Conoco Phillips finds untapped Alaskan oil vein
ConocoPhillips’ discovery could hold 300 million barrels
In a new sign of an industry turnaround, Conoco Phillips discovers a $16 billion vein of oil estimated to hold 300 million barrels deep in the Alaskan tundra.
ConocoPhillips has discovered a $16 billion oil vein buried deep in the Alaskan tundra, one among a handful of large discoveries made since the oil bust began.
This new pocket of oil, estimated to hold 300 million barrels about 90 miles west of the prolific Prudhoe Bay oil field, could become the site of a new multibillion-dollar project for the Houston driller, one that would take more than half a decade to complete.
It’s not yet clear if ConocoPhillips’ find, larger than all but three discoveries made in 2016, and another by Exxon Mobil Corp. this week are definitive signs of an industry turnaround after the worst year for oil discoveries in more than six decades.
But with oil prices and industry spending on the rise, it’s possible that drillers have seen the worst of the exploration slump.
“They’re getting better at drilling wells, and they’re doing more with their restricted budgets,” said Julie Wilson, an analyst at energy research firm Wood Mackenzie in Houston. “We do think 2016 will come to be seen as the low point.”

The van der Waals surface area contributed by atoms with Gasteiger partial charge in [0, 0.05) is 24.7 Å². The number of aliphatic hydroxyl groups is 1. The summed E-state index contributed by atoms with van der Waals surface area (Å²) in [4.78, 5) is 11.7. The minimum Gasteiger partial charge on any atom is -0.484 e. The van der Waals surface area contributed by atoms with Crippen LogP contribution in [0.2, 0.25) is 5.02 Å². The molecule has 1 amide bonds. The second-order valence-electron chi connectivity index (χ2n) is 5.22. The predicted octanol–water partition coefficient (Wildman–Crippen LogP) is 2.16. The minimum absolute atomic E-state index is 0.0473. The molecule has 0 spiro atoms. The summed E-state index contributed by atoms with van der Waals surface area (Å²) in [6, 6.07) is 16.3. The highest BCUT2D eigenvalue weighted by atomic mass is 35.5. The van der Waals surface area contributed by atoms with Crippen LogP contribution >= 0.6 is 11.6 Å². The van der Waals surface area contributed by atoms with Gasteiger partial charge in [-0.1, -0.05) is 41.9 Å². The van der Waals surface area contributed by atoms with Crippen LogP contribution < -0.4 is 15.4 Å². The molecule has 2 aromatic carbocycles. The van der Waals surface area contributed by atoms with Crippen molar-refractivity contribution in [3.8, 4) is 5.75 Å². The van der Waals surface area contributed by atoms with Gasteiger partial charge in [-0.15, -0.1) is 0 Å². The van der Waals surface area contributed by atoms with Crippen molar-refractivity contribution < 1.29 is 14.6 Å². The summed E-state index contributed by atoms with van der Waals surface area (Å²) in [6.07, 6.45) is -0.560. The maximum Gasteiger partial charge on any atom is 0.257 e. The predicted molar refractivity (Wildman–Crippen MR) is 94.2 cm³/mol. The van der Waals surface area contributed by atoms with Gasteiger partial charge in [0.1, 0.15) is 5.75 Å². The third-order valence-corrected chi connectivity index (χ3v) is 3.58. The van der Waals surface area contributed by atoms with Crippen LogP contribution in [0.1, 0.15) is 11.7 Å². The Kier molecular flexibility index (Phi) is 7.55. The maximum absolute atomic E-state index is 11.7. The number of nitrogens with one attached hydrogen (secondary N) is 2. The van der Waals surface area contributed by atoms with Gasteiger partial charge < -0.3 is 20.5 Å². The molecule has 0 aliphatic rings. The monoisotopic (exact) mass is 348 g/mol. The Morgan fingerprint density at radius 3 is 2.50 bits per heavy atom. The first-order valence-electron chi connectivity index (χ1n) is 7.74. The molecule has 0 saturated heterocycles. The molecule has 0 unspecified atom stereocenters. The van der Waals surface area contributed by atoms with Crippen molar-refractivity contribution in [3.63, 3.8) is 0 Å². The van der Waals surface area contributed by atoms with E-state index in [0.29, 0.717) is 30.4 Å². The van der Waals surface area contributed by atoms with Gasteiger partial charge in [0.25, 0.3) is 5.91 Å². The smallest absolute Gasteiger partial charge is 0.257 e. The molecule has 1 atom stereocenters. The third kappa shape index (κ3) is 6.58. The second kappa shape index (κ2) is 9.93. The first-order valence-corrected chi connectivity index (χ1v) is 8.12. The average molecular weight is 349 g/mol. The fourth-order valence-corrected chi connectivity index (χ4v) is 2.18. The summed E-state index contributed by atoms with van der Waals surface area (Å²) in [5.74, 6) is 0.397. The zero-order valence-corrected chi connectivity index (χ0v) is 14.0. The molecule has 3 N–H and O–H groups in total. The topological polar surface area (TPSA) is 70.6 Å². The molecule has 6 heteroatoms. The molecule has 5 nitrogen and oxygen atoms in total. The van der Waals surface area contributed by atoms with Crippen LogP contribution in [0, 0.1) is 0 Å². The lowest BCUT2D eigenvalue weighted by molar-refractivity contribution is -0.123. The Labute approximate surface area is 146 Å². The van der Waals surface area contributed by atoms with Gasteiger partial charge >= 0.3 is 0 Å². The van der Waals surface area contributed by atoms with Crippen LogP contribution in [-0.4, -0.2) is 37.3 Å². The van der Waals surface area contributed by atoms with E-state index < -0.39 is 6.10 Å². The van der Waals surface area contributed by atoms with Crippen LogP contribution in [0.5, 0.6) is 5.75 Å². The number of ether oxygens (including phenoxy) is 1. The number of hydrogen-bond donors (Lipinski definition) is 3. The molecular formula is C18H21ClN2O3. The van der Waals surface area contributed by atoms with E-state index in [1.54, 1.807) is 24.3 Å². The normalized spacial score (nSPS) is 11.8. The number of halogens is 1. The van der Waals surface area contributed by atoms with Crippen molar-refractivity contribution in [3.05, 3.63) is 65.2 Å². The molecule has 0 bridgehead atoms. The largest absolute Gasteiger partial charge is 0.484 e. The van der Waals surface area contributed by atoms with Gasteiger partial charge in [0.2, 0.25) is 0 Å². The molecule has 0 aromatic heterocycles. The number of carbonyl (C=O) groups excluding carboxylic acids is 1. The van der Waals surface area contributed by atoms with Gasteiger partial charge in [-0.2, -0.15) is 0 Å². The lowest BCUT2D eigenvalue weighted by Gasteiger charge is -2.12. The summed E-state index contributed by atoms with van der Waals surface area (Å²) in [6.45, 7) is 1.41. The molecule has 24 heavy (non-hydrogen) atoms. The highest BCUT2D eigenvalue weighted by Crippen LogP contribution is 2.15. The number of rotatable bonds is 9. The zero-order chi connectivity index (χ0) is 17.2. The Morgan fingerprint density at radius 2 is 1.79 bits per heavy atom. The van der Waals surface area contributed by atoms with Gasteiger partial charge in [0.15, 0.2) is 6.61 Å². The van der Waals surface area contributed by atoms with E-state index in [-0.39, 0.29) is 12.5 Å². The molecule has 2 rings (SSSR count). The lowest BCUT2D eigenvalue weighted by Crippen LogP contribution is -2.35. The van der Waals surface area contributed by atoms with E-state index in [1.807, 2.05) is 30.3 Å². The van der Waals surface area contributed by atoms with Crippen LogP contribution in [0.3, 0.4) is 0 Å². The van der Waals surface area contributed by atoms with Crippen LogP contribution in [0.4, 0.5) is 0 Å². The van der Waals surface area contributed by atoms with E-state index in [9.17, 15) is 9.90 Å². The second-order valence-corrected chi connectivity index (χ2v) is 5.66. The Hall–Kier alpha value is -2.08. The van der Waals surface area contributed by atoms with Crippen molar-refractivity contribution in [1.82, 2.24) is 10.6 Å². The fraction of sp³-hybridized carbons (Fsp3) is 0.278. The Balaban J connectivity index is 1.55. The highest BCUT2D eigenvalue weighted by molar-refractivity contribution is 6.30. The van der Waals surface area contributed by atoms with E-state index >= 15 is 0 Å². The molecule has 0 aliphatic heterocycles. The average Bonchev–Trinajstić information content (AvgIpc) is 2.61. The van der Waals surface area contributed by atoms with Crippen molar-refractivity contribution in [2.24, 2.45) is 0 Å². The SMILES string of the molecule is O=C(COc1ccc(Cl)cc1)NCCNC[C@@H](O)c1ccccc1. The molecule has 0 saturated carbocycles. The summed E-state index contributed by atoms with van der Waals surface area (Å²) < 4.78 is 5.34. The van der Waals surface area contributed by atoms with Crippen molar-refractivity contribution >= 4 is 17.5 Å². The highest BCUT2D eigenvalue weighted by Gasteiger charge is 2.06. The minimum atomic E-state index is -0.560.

ConocoPhillips found the oil in the northeast part of Alaska’s federally owned 37,000-squaremile National Petroleum Reserve, where it drilled two exploration wells early last year.
The company’s initial tests show the so-called Willow discovery may be able to produce 100,000 barrels a day. It plans to begin 3-D seismic surveys in the
region this month.
The Willow discovery comes on the heels of Exxon Mobil’s second large find off Guyana, also announced this week. Wood Mackenzie believes this discovery could produce 150,000 barrels of oil a day and turn the Latin American country into a “serious” player on the world’s energy stage.
ConocoPhillips’ find also comes 11 months after Caelus Energy discovered 6 billion barrels of oil in place at Alaska’s Smith Bay, the largest discovery outside of the U.S. in 2016.
“Alaska is making headlines now,” Wilson said. “It shows you how unexplored the whole province is.”
ConocoPhillips believes it could begin pumping commercial quantities of crude from the Willow discovery as early as 2023. It noted the exploration region is relatively close to existing infrastructure, including a pipeline that crosses the state and a production facility, making it a cheaper project.
Joe Marushack, president of ConocoPhillips Alaska, said the Willow discovery could take billions of dollars to develop and could generate thousands of Alaskan jobs during the construction of production facilities. It could also generate hefty state revenues for Alaska, which leans heavily on oil revenues.
The Woodlands-based oil explorer Anadarko Petroleum Corp. has a 22 percent stake in the discovery, while ConocoPhillips owns the other 78 percent.
The two companies acquired more than 594,900 acres on the western North Slope of Alaska, to further explore the region.
Two ConocoPhillips control room operators in Alaska work in the Alpine oil field main processing center in 2007. A new pocket of oil, estimated to hold 300 million barrels, has been found 90 miles west of Alaska’s Prudhoe Bay field.